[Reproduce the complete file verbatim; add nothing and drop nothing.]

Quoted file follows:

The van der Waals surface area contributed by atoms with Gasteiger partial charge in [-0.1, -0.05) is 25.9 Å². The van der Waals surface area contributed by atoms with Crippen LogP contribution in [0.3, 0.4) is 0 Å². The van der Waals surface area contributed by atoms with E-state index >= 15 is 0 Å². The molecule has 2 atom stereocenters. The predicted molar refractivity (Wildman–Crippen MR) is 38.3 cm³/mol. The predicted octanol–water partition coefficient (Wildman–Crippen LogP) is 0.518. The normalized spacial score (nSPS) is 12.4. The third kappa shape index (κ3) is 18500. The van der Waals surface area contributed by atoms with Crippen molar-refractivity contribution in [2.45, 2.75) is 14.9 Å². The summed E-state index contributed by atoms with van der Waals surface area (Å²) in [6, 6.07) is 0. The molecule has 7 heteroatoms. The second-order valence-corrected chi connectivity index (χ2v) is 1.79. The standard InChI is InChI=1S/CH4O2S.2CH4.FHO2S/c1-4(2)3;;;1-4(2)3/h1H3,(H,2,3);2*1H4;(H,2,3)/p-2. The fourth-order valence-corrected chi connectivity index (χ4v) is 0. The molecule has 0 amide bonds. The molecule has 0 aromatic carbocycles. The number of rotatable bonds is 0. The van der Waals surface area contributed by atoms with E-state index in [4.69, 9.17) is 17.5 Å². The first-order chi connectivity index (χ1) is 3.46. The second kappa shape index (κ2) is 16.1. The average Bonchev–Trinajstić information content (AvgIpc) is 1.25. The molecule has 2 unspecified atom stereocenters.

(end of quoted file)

The van der Waals surface area contributed by atoms with Gasteiger partial charge in [-0.1, -0.05) is 25.9 Å². The van der Waals surface area contributed by atoms with Crippen LogP contribution in [0.3, 0.4) is 0 Å². The van der Waals surface area contributed by atoms with E-state index >= 15 is 0 Å². The molecule has 2 atom stereocenters. The predicted molar refractivity (Wildman–Crippen MR) is 38.3 cm³/mol. The predicted octanol–water partition coefficient (Wildman–Crippen LogP) is 0.518. The normalized spacial score (nSPS) is 12.4. The third kappa shape index (κ3) is 18500. The van der Waals surface area contributed by atoms with Crippen molar-refractivity contribution in [2.45, 2.75) is 14.9 Å². The summed E-state index contributed by atoms with van der Waals surface area (Å²) in [6, 6.07) is 0. The molecule has 7 heteroatoms. The second-order valence-corrected chi connectivity index (χ2v) is 1.79. The standard InChI is InChI=1S/CH4O2S.2CH4.FHO2S/c1-4(2)3;;;1-4(2)3/h1H3,(H,2,3);2*1H4;(H,2,3)/p-2. The fourth-order valence-corrected chi connectivity index (χ4v) is 0. The molecule has 0 amide bonds. The molecule has 0 aromatic carbocycles. The number of rotatable bonds is 0. The van der Waals surface area contributed by atoms with E-state index in [4.69, 9.17) is 17.5 Å². The first-order chi connectivity index (χ1) is 3.46. The second kappa shape index (κ2) is 16.1. The average Bonchev–Trinajstić information content (AvgIpc) is 1.25. The molecule has 2 unspecified atom stereocenters.